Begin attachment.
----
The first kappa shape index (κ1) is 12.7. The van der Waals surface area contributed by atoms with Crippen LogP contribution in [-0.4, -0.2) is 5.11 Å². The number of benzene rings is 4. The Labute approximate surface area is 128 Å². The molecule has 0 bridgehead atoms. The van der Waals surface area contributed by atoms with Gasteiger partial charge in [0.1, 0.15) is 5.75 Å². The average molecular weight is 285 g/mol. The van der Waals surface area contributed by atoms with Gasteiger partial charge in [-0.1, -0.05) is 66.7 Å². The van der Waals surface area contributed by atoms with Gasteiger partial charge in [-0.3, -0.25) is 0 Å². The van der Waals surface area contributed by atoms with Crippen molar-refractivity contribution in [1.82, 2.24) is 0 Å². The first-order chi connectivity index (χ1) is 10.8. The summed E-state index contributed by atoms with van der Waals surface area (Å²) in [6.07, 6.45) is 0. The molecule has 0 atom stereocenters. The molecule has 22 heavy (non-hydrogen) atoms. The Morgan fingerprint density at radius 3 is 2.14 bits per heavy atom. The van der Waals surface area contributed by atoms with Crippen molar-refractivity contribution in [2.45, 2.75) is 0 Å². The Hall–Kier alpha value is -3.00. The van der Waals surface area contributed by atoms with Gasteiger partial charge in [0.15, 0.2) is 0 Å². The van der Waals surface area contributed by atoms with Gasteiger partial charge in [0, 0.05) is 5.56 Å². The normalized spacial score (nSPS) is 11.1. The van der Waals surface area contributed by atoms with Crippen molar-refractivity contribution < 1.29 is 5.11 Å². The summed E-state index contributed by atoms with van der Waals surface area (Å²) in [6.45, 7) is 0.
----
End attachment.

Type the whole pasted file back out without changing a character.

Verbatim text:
The first kappa shape index (κ1) is 12.7. The van der Waals surface area contributed by atoms with Crippen LogP contribution in [-0.4, -0.2) is 5.11 Å². The number of benzene rings is 4. The Labute approximate surface area is 128 Å². The molecule has 0 bridgehead atoms. The van der Waals surface area contributed by atoms with Gasteiger partial charge in [0.1, 0.15) is 5.75 Å². The average molecular weight is 285 g/mol. The van der Waals surface area contributed by atoms with Gasteiger partial charge in [-0.1, -0.05) is 66.7 Å². The van der Waals surface area contributed by atoms with Gasteiger partial charge in [-0.3, -0.25) is 0 Å². The van der Waals surface area contributed by atoms with Crippen molar-refractivity contribution in [1.82, 2.24) is 0 Å². The first-order chi connectivity index (χ1) is 10.8. The summed E-state index contributed by atoms with van der Waals surface area (Å²) in [6.07, 6.45) is 0. The molecule has 0 atom stereocenters. The molecule has 22 heavy (non-hydrogen) atoms. The Morgan fingerprint density at radius 3 is 2.14 bits per heavy atom. The van der Waals surface area contributed by atoms with Crippen molar-refractivity contribution in [2.45, 2.75) is 0 Å². The Hall–Kier alpha value is -3.00. The van der Waals surface area contributed by atoms with Gasteiger partial charge in [0.15, 0.2) is 0 Å². The van der Waals surface area contributed by atoms with Gasteiger partial charge in [0, 0.05) is 5.56 Å². The normalized spacial score (nSPS) is 11.1. The van der Waals surface area contributed by atoms with Crippen molar-refractivity contribution < 1.29 is 5.11 Å². The summed E-state index contributed by atoms with van der Waals surface area (Å²) in [6.45, 7) is 0.